As announced at Tuesday's press conference by the festival's organizing office manager Liliana Olech, singers from Belarus, China, Germany, Russia, Ukraine, the USA, Great Britain, Italy and - for the first time - from India and Turkey will compete for the 5,000 Euro prize. The largest group are students and graduates of Polish music academies.
A 10-person international jury will indicate the winners in both male and female categories. The award ceremony and winners' concert will take place on May 16.
This year's artistic director is singer Malgorzata Walewska, who replaces the festivals originator, Professor Helena Lazarska.
Walewska stressed that the festival contest is intended primarily for young singers, giving them the chance to develop thier talent as well as the opportunity to meet people who can help them in their career. "I deliberately avoid the word "success,"because for me success is a consequence, not an end. If you strive for excellence, (...) to be a better artist, (...) this success comes, even if it is not successful in the [why some might describe it] butit still is a success for us - because we do it, what we love and what we find great joy in doing," said artistic director.
The guest of the festival is Argentine conductor José Cura. According to him, success should not think only as a moment of triumph, but also as a "continuation". "We all want to succeed, but not all are ready to take responsibility for this success. We focus on triumph, not on what will happen next. It seems to me that is one of our most serious diseases. Everyone wants to be successful immediately, without any responsibility, " said the Argentinean, who drew attention to the value of such places as the Academy of Music in Krakow. "In such places, young people can develop, are supported and encouraged."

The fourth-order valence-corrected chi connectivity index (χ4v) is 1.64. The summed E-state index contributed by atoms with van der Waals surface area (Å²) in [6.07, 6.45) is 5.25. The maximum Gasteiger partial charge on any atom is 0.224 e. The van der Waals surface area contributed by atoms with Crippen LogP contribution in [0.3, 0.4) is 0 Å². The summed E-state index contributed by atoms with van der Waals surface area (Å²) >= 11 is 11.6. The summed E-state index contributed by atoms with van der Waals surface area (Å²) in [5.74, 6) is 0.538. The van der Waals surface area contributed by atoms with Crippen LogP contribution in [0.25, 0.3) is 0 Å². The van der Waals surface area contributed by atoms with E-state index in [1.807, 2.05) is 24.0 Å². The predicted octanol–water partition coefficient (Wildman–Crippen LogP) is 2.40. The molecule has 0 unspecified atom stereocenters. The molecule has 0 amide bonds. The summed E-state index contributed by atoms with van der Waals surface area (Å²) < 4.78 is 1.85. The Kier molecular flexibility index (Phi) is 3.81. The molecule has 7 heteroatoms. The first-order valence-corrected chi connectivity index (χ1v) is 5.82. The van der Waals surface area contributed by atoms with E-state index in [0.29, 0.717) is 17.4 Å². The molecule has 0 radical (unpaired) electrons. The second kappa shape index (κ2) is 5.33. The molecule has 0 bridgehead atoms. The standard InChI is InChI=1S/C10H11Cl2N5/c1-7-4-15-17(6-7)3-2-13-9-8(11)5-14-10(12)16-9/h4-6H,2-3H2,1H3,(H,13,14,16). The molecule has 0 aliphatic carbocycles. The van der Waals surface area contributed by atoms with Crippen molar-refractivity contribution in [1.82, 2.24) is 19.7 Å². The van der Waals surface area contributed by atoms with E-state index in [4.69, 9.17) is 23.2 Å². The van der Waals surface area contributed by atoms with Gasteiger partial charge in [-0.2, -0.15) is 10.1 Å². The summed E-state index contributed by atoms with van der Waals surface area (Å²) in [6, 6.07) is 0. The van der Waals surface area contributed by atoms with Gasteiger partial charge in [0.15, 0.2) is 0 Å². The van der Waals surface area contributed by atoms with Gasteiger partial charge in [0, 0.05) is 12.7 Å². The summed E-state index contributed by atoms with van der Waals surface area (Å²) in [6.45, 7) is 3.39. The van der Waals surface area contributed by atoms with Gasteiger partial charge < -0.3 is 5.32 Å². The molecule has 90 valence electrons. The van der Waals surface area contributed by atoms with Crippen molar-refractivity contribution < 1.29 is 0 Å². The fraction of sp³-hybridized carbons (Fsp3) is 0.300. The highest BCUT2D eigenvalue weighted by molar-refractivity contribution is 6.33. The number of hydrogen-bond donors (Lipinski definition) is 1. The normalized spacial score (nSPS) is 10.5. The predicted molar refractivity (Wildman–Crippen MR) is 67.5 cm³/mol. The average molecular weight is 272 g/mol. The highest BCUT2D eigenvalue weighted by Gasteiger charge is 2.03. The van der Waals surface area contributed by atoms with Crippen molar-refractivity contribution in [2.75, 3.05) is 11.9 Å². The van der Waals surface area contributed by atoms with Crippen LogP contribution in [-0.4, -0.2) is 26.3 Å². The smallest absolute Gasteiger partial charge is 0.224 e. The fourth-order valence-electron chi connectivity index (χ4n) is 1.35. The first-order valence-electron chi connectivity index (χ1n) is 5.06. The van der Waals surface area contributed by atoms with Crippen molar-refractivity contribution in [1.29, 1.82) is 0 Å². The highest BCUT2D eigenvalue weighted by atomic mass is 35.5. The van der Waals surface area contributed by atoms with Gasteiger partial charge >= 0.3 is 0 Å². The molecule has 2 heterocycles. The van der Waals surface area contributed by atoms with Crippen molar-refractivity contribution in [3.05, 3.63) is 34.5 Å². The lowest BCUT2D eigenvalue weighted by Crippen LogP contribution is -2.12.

Cura said that during the competition the judges evaluate not only the moments in the show but really assess whether artists have the potential, if they can develop after the competition. "In my youth I saw a lot of competitions and I know many people who won them, but at this point they do not have an artistic career. It is not enough so to win the contest, The important thing is what happens next," noted the Argentinean.
6 May 2015
“I know what I have planned, but making music is like making love. I still have not met my lover, which is the Orchestra. I have to make sure all my fantasy will be the same fantasies as the orchestra’s. I encourage you to enjoy the show. I share with you my love. You can either accept it or reject it,” world-famous Argentine opera star tenor José Cura said during the press conference. The masterpiece that is Gustav Mahler’s Symphony in C minor, ‘Resurrection,” will start the 18the International Festival of Vocal Art Competition, Ady Sari. Under the baton of the Argentine Cura, 184 artists will present the great spectacle in the Holy Cross Church. The consert will inaugurate a series of vocal auditions; listed as participants are 70 talented singers from 11 countries.
José Cura: Art Today is not only a Calling but a Business
9 May 2015
Today you do not need to be great to become famous, says the prominent Argentine conductor and singer José Cura, a special guest at the Festival Ada Sari in Nowy Sacz.09.05.2015
I think that today during the concert we will have the opportunity to listen to incredible music but for me it will be first of all a human experience. For such an idealist as I am, this is a dream that now meets. I have the opportunity to work with people who look at you with light in their eyes, says Cura
Cura will lead the first concert of the festival, the Second Symphony in C minor (Resurrection) by Gustav Mahler, which will be performed Saturadya evening at the Church of the Holy Cross. “Mahler was one of the most dramatic symphonist. It’s going to be a theatrical performance, which means that it will engage the audience emotionally,” the Argentine explained during a press conference in Krakow.